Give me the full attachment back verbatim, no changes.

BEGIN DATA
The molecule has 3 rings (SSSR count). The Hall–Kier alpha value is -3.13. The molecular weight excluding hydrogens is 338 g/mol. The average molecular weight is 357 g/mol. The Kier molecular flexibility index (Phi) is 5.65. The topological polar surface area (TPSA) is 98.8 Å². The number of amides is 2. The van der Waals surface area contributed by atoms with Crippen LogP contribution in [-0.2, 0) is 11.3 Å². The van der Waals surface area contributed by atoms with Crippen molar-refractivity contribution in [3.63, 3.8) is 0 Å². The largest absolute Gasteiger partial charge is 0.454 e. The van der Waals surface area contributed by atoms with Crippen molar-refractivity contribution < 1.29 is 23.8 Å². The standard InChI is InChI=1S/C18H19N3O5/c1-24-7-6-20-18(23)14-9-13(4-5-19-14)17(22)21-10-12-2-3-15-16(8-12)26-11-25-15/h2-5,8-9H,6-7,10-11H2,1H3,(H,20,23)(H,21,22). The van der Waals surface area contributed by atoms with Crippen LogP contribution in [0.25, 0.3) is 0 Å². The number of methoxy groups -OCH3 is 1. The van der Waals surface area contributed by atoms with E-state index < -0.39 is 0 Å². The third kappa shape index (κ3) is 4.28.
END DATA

The molecule has 3 rings (SSSR count). The Hall–Kier alpha value is -3.13. The molecular weight excluding hydrogens is 338 g/mol. The average molecular weight is 357 g/mol. The Kier molecular flexibility index (Phi) is 5.65. The topological polar surface area (TPSA) is 98.8 Å². The number of amides is 2. The van der Waals surface area contributed by atoms with Crippen LogP contribution in [-0.2, 0) is 11.3 Å². The van der Waals surface area contributed by atoms with Crippen molar-refractivity contribution in [3.63, 3.8) is 0 Å². The largest absolute Gasteiger partial charge is 0.454 e. The van der Waals surface area contributed by atoms with Crippen molar-refractivity contribution < 1.29 is 23.8 Å². The standard InChI is InChI=1S/C18H19N3O5/c1-24-7-6-20-18(23)14-9-13(4-5-19-14)17(22)21-10-12-2-3-15-16(8-12)26-11-25-15/h2-5,8-9H,6-7,10-11H2,1H3,(H,20,23)(H,21,22). The van der Waals surface area contributed by atoms with Crippen LogP contribution in [0.25, 0.3) is 0 Å². The number of methoxy groups -OCH3 is 1. The van der Waals surface area contributed by atoms with E-state index < -0.39 is 0 Å². The third kappa shape index (κ3) is 4.28.